Every year for the past few years I've done a gift round up for survivalists. That's coming, no worries. But I figured most of you guys and gals might benefit more from a quick run down of affordable gift ideas for your non-survivalist, uninitiated friends and family. Most are under $30, because hey, we're all on a budget this time of year.
WaterBOB: You've probably seen these - a big, heavy plastic liner for your bathtub. In an emergency, you chuck it in your tub, fill it up, and then you can store that water under more sanitary conditions than leaving it in open air for days on end. Most people don't have much extra water stored at home, and one of these certainly takes up less room than a 55-gallon barrel or two. A great starter step.
Everyday Carry Flashlights: Quality LED flashlights make great gifts - both keychain size and larger. It's hard to have too many, and they tend to continue working for years and years. The Fenix E11 takes a single AA, fits nicely in a pocket and kicks out an advertised 105 lumens. The Fenix E01 comes in multiple colors, runs on a single AAA-sized battery and will stand up to the abuse of riding on a keychain. I had one on my key ring for close to 5 years before upgrading to a similar but slightly brighter model (the Fenix LD01). The E01 only costs around $13, so no big deal if you need to buy multiples. The LD01 is brighter, has multiple modes but doesn't come in funky colors and will set you back around $30.
Extra CR123A Batteries: Outdoorsy types often have Surefire lights that they love, but their stash of the special lithium batteries they run on is often pretty lean or fresh out--and they're not sure where to get more without paying $5 a pop. A pack of CR123As can help them keep their light running for a year or two of occasional use without worries.
A Fixed Blade Knife: What guy can have too many fixed blades? And many average joes have none. So get 'em one. Lots of great choices out there - Cold Steel's Lite series of knives stand out as solid conventional designs, well executed and a great value--all under $30.
Books: There are lots of excellent post-apocalypse books out there, and lots of good non-fiction, too--plenty of good options. If you want to get someone to start thinking about preparedness, One Second After is one of the best. Impossible not to give pause and think while reading it. And unlike many of the marginal quality post-apocalypse books, One Second After is legitimately quite well written--the author, Forstchen, has is a long-time author with a PhD in Military History. If you do a lot of white elephant gift exchanges, I'd suggest some of the books from Paladin Press' vast library. Watch your relatives fight over Ragnar Benson classics like Mantrapping or The Survival Retreat, Creekmore's Dirt-Cheap Survival Retreat or Ballou's Long-Term Survival in the Coming Dark Age.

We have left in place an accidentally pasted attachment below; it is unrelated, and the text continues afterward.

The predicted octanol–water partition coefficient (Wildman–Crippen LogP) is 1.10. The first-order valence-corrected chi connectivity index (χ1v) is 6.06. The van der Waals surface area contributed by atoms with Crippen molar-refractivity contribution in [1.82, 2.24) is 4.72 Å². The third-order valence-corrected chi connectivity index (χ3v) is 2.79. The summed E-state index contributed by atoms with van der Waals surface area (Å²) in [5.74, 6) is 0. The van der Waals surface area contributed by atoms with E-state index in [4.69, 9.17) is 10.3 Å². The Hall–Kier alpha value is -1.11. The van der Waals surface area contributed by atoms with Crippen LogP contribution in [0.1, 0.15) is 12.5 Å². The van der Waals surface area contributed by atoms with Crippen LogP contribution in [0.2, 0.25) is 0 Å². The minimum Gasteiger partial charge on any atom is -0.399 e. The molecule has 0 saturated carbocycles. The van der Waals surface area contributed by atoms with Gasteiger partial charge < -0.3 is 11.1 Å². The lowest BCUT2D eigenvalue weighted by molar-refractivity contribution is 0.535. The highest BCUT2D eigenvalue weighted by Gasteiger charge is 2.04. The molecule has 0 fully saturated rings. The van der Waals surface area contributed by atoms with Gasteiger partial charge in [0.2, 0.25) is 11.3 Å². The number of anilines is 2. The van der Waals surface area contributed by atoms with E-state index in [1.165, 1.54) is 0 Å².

A Pocket Survival Kit: You can pull together a pretty good pocket-sized survival kit for under $30, and their small size makes them easy to stash in a purse, work bag or glove box. Rule #1 is having the tools on hand when you need 'em, and a PSK helps to do that. And, since you're making it yourself, you can custom tailor it to the recipient. Check out our pocket survival kit label is you need some inspiration.
Ammo: Like CR123As and Surefires, you've probably got a few friends who own guns of one variety or another, but don't have more than a box or two of ammunition in their house. A pack of quality self defense ammunition (I tend towards brand loyalty for Federal and Speer) makes a nice stocking stuffer, and might help save their life should they need to defend themselves.
Cell Phone Backup Battery: Cell phones get a lot of use in the initial stages after a disaster--calling friends and family to tell them you're alive and well, arranging support, etc. A simple backup battery can help keep that cell phone running - and they're also handy in less critical times, like long flights. This charger has a small-ish 1500 mah battery, good for one full charge of most smart phones (for reference, the iPhone 5 has a1440 mAh battery) . But, it also has a built in solar charger--it's a weak-sauce solar panel 120 mah panel, so it will take some time to recharge via the sun. If you're gifting for a real power user, a non-solar, larger capacity battery like this 5600 mAh unit might get more use. Most of these will also have a decent little built in LED light, too - not shabby for backup/utility.
An Emergency Radio: One of those items that everyone should have in their home, but many don't. eTon is the go-to brand, and the linked Microlink model is under $30 on good ol' Amazon. I have one of these - the radio and LED light work well; the phone charger won't charge most modern smart phones. Nice and compact, too.
A Can of Tactical Bacon: Empower them with the goodness of bacon for after the apocalypse. It's actually supposed to be legitimately good bacon, too, no bad stuff here. Imagine the morale boost--you're hungry, things are looking bad and boom! You remember that can o' bacon goodness. Enough in one can for the whole family/survivor group. 10+ year shelf life, too.